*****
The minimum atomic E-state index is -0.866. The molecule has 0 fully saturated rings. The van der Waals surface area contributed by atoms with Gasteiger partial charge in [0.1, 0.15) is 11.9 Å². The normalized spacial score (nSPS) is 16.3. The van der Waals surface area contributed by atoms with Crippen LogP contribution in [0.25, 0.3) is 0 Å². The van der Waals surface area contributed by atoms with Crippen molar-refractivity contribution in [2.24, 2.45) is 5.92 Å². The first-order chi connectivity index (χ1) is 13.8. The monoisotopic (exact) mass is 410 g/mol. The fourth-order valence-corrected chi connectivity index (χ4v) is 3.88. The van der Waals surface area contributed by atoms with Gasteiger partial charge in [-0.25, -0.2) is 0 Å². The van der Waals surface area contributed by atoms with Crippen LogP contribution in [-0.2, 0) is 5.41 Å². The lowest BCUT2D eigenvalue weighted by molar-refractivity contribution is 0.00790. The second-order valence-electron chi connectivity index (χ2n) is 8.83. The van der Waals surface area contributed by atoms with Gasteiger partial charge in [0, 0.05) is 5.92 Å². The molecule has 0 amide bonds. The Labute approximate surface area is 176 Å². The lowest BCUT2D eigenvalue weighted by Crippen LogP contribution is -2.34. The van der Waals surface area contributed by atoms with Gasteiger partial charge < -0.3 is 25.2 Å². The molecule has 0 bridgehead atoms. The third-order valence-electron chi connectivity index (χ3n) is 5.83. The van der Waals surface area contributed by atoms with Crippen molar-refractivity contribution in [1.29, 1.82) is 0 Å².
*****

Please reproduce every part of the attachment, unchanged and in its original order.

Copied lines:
The minimum atomic E-state index is -0.866. The molecule has 0 fully saturated rings. The van der Waals surface area contributed by atoms with Gasteiger partial charge in [0.1, 0.15) is 11.9 Å². The normalized spacial score (nSPS) is 16.3. The van der Waals surface area contributed by atoms with Crippen LogP contribution in [0.25, 0.3) is 0 Å². The van der Waals surface area contributed by atoms with Crippen molar-refractivity contribution in [2.24, 2.45) is 5.92 Å². The first-order chi connectivity index (χ1) is 13.8. The monoisotopic (exact) mass is 410 g/mol. The fourth-order valence-corrected chi connectivity index (χ4v) is 3.88. The van der Waals surface area contributed by atoms with Gasteiger partial charge in [-0.25, -0.2) is 0 Å². The van der Waals surface area contributed by atoms with Crippen LogP contribution in [-0.2, 0) is 5.41 Å². The lowest BCUT2D eigenvalue weighted by molar-refractivity contribution is 0.00790. The second-order valence-electron chi connectivity index (χ2n) is 8.83. The van der Waals surface area contributed by atoms with Gasteiger partial charge in [0, 0.05) is 5.92 Å². The molecule has 0 amide bonds. The Labute approximate surface area is 176 Å². The lowest BCUT2D eigenvalue weighted by Crippen LogP contribution is -2.34. The van der Waals surface area contributed by atoms with Gasteiger partial charge < -0.3 is 25.2 Å². The molecule has 0 bridgehead atoms. The third-order valence-electron chi connectivity index (χ3n) is 5.83. The van der Waals surface area contributed by atoms with Crippen molar-refractivity contribution in [1.29, 1.82) is 0 Å².